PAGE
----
Walsh did not provide further descriptions of the slave quarters, although they hold significant information about the slaves' living conditions and culture. In this sense, Robert Slenes's contribution is crucial; just the fact that it is mentioned causes the phenomenon to take on a more important interpretative dimension, thanks to the author's interest in focusing careful attention on culture-related issues. To Slenes (2011, p.256), the fires that the slaves maintained continuously burning in their shacks were full of symbolism and closely related to a widespread practice in central Africa. Namely, the fires in the slave quarters served to heat, dry, and illuminate their homes, but above all they played an important role in constructing a shared identity, connecting their “homes” to the “homes of their ancestors,” which in their adopted culture continued the connection between the slaves and the living and the dead they had left behind.

Figure 3 Pencil sketch of Serra dos Órgãos by João Maurício Rugendas, lithographed by John Scweicker. Troop crossing the Baixada Fluminense into the interior (Ferrez, 1970, p.24, plate 2) 

The Black Atlantic

When he arrived at the farm, Gardner commented in his diary that the slaves were celebrating Christmas in their own way, with many dances, traditional costumes and dramatic representations. Before presenting Gardner's detailed description of the event, we should remember that Africans have always been noted for their deeply musical culture, which was always present in their rituals and their amusements (Denis-Constant, 2010). Many observers of the time noted that singing, dance, percussion, and storytelling were important parts of their lives.

During the sea crossing from various regions of Africa to the New World, African captives communicated by singing in their languages so that they captains and crew members could not understand. Besides being a way of finding relatives and people from their same village who might be on board, singing created a common base of knowledge and formed a collective identity.

Sometimes the songs were of protest, as an English merchant marine doctors who traveled in the late 1780s noted. They sang in their own language: “Madda! Madda! Yiera! Yiera! Bemini! Bemini! Madda! Aufera!” (Rediker, 2011, p.289-290). They meant that everyone was sick, but were getting better little by little. They sang about their fears of punishment and their yearnings for the food of their homeland, expressing desolation at knowing they would never return.

Drama was another important source of cultural expression for the slaves. During the crossing, the stage was the upper deck of the slave ship. In the late eighteenth century on one of the many slave ships that made the crossing from Africa, the crew observed a kind of play that the slaves themselves called “capture of slaves” or “fight in the bush.” These scenes referred to the trauma they experienced after having been captured from their homes and brought to the ships (Rediker, 2011, p.288-291).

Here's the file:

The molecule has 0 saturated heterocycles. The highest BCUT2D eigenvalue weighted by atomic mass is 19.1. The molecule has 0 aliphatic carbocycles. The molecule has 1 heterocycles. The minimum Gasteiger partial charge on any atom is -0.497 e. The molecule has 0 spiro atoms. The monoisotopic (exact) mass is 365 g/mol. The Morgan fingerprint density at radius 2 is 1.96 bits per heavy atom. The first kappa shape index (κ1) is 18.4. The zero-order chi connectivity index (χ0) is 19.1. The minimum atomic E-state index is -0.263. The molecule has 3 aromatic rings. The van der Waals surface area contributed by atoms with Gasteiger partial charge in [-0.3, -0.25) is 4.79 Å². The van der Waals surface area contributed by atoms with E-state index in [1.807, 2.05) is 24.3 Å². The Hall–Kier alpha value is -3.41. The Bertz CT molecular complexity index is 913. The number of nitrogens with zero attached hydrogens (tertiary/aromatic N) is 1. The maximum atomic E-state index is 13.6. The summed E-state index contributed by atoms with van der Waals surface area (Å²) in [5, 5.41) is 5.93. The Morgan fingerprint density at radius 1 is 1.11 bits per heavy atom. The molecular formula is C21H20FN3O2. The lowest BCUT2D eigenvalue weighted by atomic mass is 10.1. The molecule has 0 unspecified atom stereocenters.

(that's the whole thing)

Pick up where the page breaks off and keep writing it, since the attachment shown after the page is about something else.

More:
When they disembarked at various colonies throughout the Americas, the Africans reflected different aspects of their daily lives through their songs, dances, and dramas, which were almost always accompanied by various musical instruments from different parts of Africa; later other instruments emerged, deriving from mixtures with European instruments they encountered here (Karasch, 2000, p.315-326). Their art was deeply connected to the policies of control and repression by slave owners and authorities, and was expressed in many different ways and circumstances in the slave villages, at work on the farms and in the towns, and in festivals; at times it was smooth and emotional, other times it was surrounded by a sphere of intense excitement.4 It was a little of this culture, adapted to the specific circumstances of the society and the local culture, that travelers were able to find in Brazil.5

Gardner was able to view a number of African cultural expressions during his stay in Brazil, and described them in his travel journal as was his custom. One of these descriptions concerned the March farm, as mentioned above. Although his descriptions were detailed, Gardner devoted only a few lines to the slaves' ritual celebration. What appears to be such a commonplace event would also have passed unnoticed for historians if not for the combined instigation of contemporary folklore and anthropology which has become frequent in the areas of history. In this sense, Thompson made a great contribution with his article “Folklore, anthropology and social history” which was first published in the Indian Historical Review in 1977 and in his subsequent research.6 A decade later, following the same paths, Mona Ozouf (1988, p.47) reminds us that historians have learned to deal with the armor presented by ritualization of human existence. The same author also adds that psychoanalysis has taught history to be alert for interest that may collect what appears to be insignificant.

We will interpret the symbolic universe of dramatic representation that Gardner described, seeking to discover the meaning and emotion that the slaves infused into their world through cultural manifestations of this type.

The ethnocentric gaze